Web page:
Emergency care can help thwart the disabling, long-term effects of a brain attack.
Shekar was in a meeting at his office in Mumbai, when he developed a splitting headache. Soon he was dizzy and couldn’t stand or sit. He wanted to speak but couldn’t move his throat muscles. Soon after, his arms and legs went numb. He was immediately rushed to a hospital, where a brain stroke was diagnosed. Luckily, the hospital had facilities to treat brain attacks. Today, Shekar survives to tell the tale. But most people are not so fortunate.
Brain attack or stroke is the third largest cause of death after heart attacks and cancer. Experts estimate that in India, 1-2 person(s) in every 1,000 people are struck by brain attack. Worse still, doctors estimate that six out of 10 brain attack victims die or remain severely or moderately disabled or paralysed following an attack due to lack of awareness and access to critical care facilities.
How it happens
A brain attack occurs when blood supply to the brain cells is disrupted. Blood provides oxygen and nutrients to the brain cells. Once dead, these cells cannot be revived. Consequently, the function controlled by that part of the brain is lost.
This could happen if a blood clot blocks a blood vessel in the brain (also known as ischemic stroke) or when a blood vessel in the brain ruptures, causing bleeding inside the brain (also known as hemorrhagic stroke). In the latter, the blood vessel normally bulges out at a weak spot before bursting and this bulge is called aneurysm. This type of brain attack is more sudden and often fatal.
“The longer the blood flow is cut off and the longer the treatment delayed, the greater and more permanent will be the damage to the brain and loss of brain function,” says Dr Santhosh Joseph, Interventional Neuro Radiologist, Sri Ramachandra Medical College, Chennai. Brain attack is often preceded by one or many mini-attacks (also known as TIA or Transient Ischemic Attacks). They have symptoms very similar to brain attack, but for very brief periods of time, sometimes for as little as a second. “The victim may recover immediately, but don’t take it lightly. These mini-attacks are a warning and they lead to a brain attack in near future, if not treated immediately,” Dr Joseph says.
Persons with high blood pressure, high cholesterol, heart disease, those who have had a TIA, smokers, those who consume alcohol in excess, those with a family history of brain attack, those with diabetes, sickle cell anaemia and hyper-homocysteinemia, and the elderly run a higher risk of getting a brain attack. About 20 per cent of heart patients are susceptible to this ailment.
Treating brain strokes
Administering critical care immediately is crucial for a brain stroke patient. “If a brain attack victim is given emergency care within three to six hours of the first symptom, the disabling, long-term effects of stroke can be thwarted or at least greatly reduced,” says Dr Joseph. Doctors call this the crucial ‘window period’. “The symptoms may seem arbitrary, but lives can be saved if action is taken immediately,” says Dr Mathew Cherian, Interventional Radiologist, Kovai Medical Centre.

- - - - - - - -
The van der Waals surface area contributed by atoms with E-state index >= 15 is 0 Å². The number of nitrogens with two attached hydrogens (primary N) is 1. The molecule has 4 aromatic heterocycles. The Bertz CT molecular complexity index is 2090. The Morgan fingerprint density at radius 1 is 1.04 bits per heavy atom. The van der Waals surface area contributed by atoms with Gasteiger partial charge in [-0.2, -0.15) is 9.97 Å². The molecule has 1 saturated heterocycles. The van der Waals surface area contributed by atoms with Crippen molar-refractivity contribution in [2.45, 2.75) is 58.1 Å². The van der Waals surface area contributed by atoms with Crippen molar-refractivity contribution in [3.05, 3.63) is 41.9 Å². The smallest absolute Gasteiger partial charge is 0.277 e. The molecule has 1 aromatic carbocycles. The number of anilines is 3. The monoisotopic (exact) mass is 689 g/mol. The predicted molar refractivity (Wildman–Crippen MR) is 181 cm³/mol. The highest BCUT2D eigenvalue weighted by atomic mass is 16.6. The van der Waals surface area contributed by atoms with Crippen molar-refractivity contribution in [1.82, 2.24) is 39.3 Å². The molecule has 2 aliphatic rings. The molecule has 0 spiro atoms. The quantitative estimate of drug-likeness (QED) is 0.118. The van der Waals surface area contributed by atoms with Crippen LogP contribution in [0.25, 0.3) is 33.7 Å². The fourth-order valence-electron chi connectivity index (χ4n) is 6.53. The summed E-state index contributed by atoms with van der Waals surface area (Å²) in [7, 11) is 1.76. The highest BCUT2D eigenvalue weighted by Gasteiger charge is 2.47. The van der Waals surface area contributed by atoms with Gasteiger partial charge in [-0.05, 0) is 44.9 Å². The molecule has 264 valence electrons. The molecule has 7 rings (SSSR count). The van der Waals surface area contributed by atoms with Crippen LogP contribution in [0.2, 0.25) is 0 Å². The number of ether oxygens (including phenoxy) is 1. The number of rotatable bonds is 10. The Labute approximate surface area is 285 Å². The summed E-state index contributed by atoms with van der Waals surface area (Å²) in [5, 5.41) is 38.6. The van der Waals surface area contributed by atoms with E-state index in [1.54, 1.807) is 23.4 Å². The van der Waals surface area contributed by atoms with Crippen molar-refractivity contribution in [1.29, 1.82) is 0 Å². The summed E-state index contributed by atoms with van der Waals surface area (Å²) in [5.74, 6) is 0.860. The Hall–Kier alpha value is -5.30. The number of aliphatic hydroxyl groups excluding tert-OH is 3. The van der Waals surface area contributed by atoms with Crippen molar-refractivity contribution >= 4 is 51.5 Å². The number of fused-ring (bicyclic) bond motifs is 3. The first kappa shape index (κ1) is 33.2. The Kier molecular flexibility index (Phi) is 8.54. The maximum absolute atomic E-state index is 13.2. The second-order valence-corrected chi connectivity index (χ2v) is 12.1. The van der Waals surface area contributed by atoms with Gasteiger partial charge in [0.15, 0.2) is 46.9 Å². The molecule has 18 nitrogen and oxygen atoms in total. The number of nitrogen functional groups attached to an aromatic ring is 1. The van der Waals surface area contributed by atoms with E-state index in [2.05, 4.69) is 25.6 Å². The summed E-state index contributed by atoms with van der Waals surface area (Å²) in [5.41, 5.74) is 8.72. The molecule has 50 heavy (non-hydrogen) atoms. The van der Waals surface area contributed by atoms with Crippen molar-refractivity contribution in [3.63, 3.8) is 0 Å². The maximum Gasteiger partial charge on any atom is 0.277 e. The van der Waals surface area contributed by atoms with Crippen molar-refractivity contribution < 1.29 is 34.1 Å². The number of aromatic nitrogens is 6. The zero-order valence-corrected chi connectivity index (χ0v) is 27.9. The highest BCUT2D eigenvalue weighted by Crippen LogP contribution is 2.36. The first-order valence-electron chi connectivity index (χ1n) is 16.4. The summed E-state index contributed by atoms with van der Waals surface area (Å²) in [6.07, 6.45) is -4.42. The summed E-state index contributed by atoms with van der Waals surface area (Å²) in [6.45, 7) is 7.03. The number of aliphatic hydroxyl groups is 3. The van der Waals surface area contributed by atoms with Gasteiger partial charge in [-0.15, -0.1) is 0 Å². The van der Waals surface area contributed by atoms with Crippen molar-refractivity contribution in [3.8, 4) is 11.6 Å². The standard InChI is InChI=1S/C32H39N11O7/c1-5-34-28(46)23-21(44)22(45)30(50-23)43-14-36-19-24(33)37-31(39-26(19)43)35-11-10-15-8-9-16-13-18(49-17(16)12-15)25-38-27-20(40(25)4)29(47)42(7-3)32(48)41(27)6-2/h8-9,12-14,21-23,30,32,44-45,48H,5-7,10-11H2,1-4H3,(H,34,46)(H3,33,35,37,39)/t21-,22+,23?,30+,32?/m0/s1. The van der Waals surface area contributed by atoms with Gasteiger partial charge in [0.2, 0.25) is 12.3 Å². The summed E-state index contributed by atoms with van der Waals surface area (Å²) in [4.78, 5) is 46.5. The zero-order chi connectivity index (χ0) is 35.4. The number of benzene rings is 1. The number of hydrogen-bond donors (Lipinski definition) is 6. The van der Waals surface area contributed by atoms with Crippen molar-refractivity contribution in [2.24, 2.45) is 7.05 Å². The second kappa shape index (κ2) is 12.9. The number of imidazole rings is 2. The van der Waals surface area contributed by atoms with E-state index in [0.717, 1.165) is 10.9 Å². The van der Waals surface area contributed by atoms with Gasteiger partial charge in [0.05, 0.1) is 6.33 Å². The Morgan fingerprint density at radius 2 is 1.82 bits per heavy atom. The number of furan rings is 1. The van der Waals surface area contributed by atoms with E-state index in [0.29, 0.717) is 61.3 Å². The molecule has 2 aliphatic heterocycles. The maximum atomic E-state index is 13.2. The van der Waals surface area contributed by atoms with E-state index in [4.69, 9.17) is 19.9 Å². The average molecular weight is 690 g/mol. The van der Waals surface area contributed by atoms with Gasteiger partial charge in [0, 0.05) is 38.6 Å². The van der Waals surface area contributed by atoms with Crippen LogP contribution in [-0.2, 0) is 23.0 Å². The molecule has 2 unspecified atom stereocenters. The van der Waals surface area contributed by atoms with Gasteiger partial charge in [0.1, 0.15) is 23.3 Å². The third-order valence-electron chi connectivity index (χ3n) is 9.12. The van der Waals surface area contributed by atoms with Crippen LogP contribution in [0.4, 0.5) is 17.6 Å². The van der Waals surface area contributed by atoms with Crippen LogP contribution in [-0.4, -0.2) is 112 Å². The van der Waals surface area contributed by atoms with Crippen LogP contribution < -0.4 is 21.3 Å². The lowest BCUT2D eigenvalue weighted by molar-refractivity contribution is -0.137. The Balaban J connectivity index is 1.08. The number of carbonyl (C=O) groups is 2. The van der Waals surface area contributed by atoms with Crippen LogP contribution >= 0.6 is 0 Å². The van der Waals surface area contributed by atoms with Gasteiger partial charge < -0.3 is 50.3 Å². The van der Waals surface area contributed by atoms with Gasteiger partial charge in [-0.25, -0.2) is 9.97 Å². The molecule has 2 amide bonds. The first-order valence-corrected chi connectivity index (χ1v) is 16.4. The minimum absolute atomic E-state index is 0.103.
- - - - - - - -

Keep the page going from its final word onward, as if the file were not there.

“When the patient with brain attack reaches a hospital, a series of diagnostic tests are quickly performed to assess the damage and the damage area. The subsequent medical therapy could be either to dissolve the blood clot before it kills the brain cells, or open the narrowed blood vessel or block the aneurysm that has ruptured,” explains Dr Cherian. “If the diagnostic tests show bleeding in the brain, the patient must be given immediate medical intervention to stop the bleeding and save the brain cells from dying.”
In brain attacks caused by bursting of the aneurysm, the treatment aims to block the spot where the blood vessel has burst. Earlier, this was done by performing a brain surgery, where the aneurysm is “clipped” with the help of metal clips. “Burst” aneurysms are now treated with a procedure called “coiling”.
These procedures are far more effective and safer. After the coiling procedure, the patient can get back home in 2-3 days’ time, against the 8-10 days of hospitalisation required after a brain surgery.
Brain stroke symptoms
■ A sudden numbness or weakness in the face, arm and/or leg, especially on one side of the body. Ask the suspected victim to smile and raise his/her hands, and walk a few paces.
■ A sudden inability or trouble in walking, dizziness, loss of balance or coordination.
■ A sudden severe headache with no known cause (victim often describes it as the worst headache of their life).
■ Sudden nausea, vomiting, brief loss of consciousness, fainting, and convulsions.
■ A combination of these factors.